• Aug. 17 – At a board meeting, there was a heated exchange between Fudoli and Councilwoman Donna Stempniak over development concerns a resident had raised. Fudoli accused her and the other board members of appointing their friends to the Planning Board. Fudoli talked over Stempniak. Stempniak told Fudoli not to “bully” her and reminded him of her First Amendment rights. He told her she “didn’t have the floor” and that she could “take them out into the hall.”
• October – Dennis M. Komrek, head of the white-collar union, found himself in a heated argument with Fudoli over his union’s unresolved contract just two weeks before the election during a budget hearing. Komrek accused Fudoli of ripping up a paper in his face at one point. Komrek demanded that Fudoli let him speak publicly. Fudoli said he might ask Komrek to leave the meeting.
Then came the eve of the election.
It was standing-room only at Town Hall. Unionized police and highway workers lined council chambers. Fudoli faced a raucous meeting as he was grilled about unresolved union contracts, including the police force’s.
The crowning moment came Election Day morning outside Twin District Fire Hall polling station, a little more than 12 hours after the town meeting.
Fudoli found himself in the midst of an argument with Richard K. Albert, an off-duty police officer.
A police union official said Fudoli threatened to punch Albert, who had gone to vote at the fire hall on William Street.
Fudoli said Albert harassed him.
Fudoli called the incident “nonsense” and said he didn’t make any threats.
But Albert said he overheard Fudoli say to Lindsay Weisenburg, the GOP town clerk candidate he was standing beside at the time, that he wanted to punch him in the face.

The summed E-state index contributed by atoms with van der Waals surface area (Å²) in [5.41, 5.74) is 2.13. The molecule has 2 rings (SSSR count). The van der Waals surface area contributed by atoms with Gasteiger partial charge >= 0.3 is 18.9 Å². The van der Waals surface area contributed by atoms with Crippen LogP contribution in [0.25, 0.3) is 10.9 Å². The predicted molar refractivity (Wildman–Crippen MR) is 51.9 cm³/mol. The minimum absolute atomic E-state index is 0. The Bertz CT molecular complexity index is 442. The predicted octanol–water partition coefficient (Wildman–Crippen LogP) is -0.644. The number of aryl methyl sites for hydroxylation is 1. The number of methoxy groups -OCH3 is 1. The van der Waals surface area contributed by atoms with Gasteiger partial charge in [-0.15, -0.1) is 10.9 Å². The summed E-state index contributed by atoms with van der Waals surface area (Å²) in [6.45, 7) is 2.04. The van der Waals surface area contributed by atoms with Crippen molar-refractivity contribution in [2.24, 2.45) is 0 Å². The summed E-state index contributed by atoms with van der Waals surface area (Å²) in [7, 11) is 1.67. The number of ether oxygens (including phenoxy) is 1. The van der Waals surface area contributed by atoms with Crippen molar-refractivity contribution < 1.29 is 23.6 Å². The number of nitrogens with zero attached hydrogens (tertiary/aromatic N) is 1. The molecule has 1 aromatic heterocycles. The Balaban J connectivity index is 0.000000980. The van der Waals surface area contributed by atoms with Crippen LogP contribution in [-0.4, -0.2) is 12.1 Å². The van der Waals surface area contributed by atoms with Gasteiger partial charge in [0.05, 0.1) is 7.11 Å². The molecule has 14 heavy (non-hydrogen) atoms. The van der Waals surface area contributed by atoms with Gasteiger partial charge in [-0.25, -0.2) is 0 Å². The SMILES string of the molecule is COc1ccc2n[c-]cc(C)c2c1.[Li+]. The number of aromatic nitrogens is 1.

The incident involving the police officer was done to “rile me up,” Fudoli said on election night, accusing the police of harassing him at the town meeting and referring to them as “thugs.”
“I can’t speak. Because of what that police officer did to me, there’s a lot of legal ramifications that are going to come out of this. That thing was staged and a clear indication of police bullying,” Fudoli said in a post-election interview. “This is not over. There’s a lot of things going on right now. A lot of stuff I can’t talk about.”
Cayuga Club Police Benevolent Association President Shaun DiMino said the investigation into the Election Day incident continues.
“I will reiterate that there was no set up,” DiMino said. “We put the facts in front of the people in the Town of Lancaster so that they were better equipped to make an educated decision when going to the polls.”
No charges have been filed.
“We remain in the process of a thorough and objective investigation, and the matter remains among the list of our priorities,” Police Chief Gerald J. Gill Jr. told The News. “We’re seeking the facts right now.”
Since his election loss, Fudoli has kept a low profile and has been somewhat measured in his public comments – although he congratulated Coleman earlier this week at the town meeting and wished her luck.
In the midst of the political turmoil, is a new day about to dawn at Lancaster Town Hall?
“I think so,” Coleman said. “There is a sense of renewal for the people I am surrounded by. I’m not a confrontational person. I won this election because I went out and met the people, and for years, have met them at the counter.”